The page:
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Nat Rev Immunol. 2006 Oct;6(10):785-90.

B-cell memory: are subsets necessary?

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David Tarlinton is at The Walter and Eliza Hall Institute of Medical Research, 1G Royal Parade, Parkville, VIC 3050, Australia.


B-cell memory is provided by populations of quiescent memory B cells and long-lived plasma cells. Whereas it is clear that both of these cell populations arise from germinal centres, the signals and circumstances that trigger germinal-centre B cells to enter and then persist in memory compartments are poorly defined. Here, I propose that germinal centres produce memory B cells and plasma cells throughout the immune response and that memory B cells arise by the emigration of B cells that are chosen at random from the pool available in the germinal centre. The ability of such emigrants to survive as memory B cells depends on their germinal-centre 'history', with the persistence of high-affinity B-cell variants being favoured.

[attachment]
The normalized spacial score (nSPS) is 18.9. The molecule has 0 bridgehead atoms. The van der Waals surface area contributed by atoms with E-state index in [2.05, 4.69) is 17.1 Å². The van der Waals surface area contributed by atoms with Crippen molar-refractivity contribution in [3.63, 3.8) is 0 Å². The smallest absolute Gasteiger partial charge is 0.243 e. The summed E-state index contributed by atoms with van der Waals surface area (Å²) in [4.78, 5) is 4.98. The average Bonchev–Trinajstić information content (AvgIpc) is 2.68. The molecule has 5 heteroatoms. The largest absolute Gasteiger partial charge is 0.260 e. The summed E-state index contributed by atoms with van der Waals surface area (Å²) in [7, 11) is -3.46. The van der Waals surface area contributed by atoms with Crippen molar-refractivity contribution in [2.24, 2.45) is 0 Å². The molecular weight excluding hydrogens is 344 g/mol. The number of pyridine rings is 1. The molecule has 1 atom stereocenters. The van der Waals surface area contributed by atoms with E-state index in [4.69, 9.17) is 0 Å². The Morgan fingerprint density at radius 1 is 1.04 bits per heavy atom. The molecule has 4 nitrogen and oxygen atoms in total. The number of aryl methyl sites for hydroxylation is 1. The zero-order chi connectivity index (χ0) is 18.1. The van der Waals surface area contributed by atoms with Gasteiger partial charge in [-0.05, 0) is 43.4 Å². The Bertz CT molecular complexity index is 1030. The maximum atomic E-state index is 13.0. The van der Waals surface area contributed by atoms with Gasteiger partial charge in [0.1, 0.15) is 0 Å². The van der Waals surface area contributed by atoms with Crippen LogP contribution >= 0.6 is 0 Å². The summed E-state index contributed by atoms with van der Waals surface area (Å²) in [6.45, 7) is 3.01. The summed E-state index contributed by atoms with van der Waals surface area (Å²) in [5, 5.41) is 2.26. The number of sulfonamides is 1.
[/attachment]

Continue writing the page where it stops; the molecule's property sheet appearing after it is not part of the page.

[Indexed for MEDLINE]

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